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Playing better, not division lead, is Panthers' concern

by Alain Poupart
SUNRISE, Fla. -- For the first time in almost two months, the Florida Panthers woke up Monday morning to find themselves out of first place in the Southeast Division.

Their run of 57 consecutive days at the top of the division ended on Sunday when the Washington Capitals beat Carolina 2-1 to match Florida's 50 points and take over first by virtue of their 24 victories to the Panthers' 21.

"Obviously, you're aware of what's going on around the League, but more importantly is you take care of the areas that you've got to strengthen and you keep on encouraging what our strengths are as a team and keep emphasizing those," coach Kevin Dineen said.

After a 3-2 overtime victory over Carolina on Dec. 18, the Panthers found themselves nine points ahead of the Capitals, winners of the division the last four seasons.

But Florida has won only three times in its last 10 games (3-5-2), while Washington is on a run of seven victories in nine games.

Kris Versteeg, who scored the game-winner in that Dec. 18 victory, says the Panthers are more concerned about regaining their earlier form than who's where in the standings.

"I don't think you think about that at all," he said. "They've had games in hand on us all season. We've always talked about it. It's hard to get on top and it's harder to stay. We're still learning that here."

With Washington idle before wrapping up a four-game homestand Tuesday with a game against the New York Islanders, the Panthers can quickly regain first place in the Southeast.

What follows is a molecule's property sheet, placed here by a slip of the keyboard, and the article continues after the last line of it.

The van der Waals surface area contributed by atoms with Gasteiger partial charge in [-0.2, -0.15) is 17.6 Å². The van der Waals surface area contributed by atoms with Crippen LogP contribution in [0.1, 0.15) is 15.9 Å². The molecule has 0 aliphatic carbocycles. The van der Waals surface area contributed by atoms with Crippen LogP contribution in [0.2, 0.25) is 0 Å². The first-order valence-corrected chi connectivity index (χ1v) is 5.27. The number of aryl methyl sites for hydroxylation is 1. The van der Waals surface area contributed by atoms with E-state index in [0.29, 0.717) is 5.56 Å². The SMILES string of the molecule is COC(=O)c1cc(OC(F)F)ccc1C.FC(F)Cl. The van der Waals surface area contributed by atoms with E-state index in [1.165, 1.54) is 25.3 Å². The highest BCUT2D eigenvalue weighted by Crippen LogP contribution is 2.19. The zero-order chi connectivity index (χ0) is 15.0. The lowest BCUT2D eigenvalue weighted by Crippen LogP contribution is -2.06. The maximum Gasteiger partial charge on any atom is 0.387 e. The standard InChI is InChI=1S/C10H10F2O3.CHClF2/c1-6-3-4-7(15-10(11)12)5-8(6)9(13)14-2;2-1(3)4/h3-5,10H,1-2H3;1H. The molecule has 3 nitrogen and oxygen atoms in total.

But to do so, they'll have to beat the defending Stanley Cup champion Boston Bruins on Monday night.

The Panthers are hoping the impending return of goalie Jose Theodore and four injured forwards -- Sean Bergenheim, Scottie Upshall, Marco Sturm and Jack Skille -- can get them back in the right direction.

Florida has gone a month without winning two in a row, and Versteeg knows that's not the way to get into the playoffs -- something the Panthers haven't done since the 1999-2000 season.

"We want to be better than we have as of late," Versteeg said, "but with the healthy bodies we're getting back a lot of things start to change and I think we're starting to get accustomed to that, too, and get used to the guys coming back.

"The last few games, you win one, you lose one, you win one, you lose one; we can't be a .500 team and expect to make the playoffs. We've got to find a way to string a few here together and be a little more consistent in our winning streaks."
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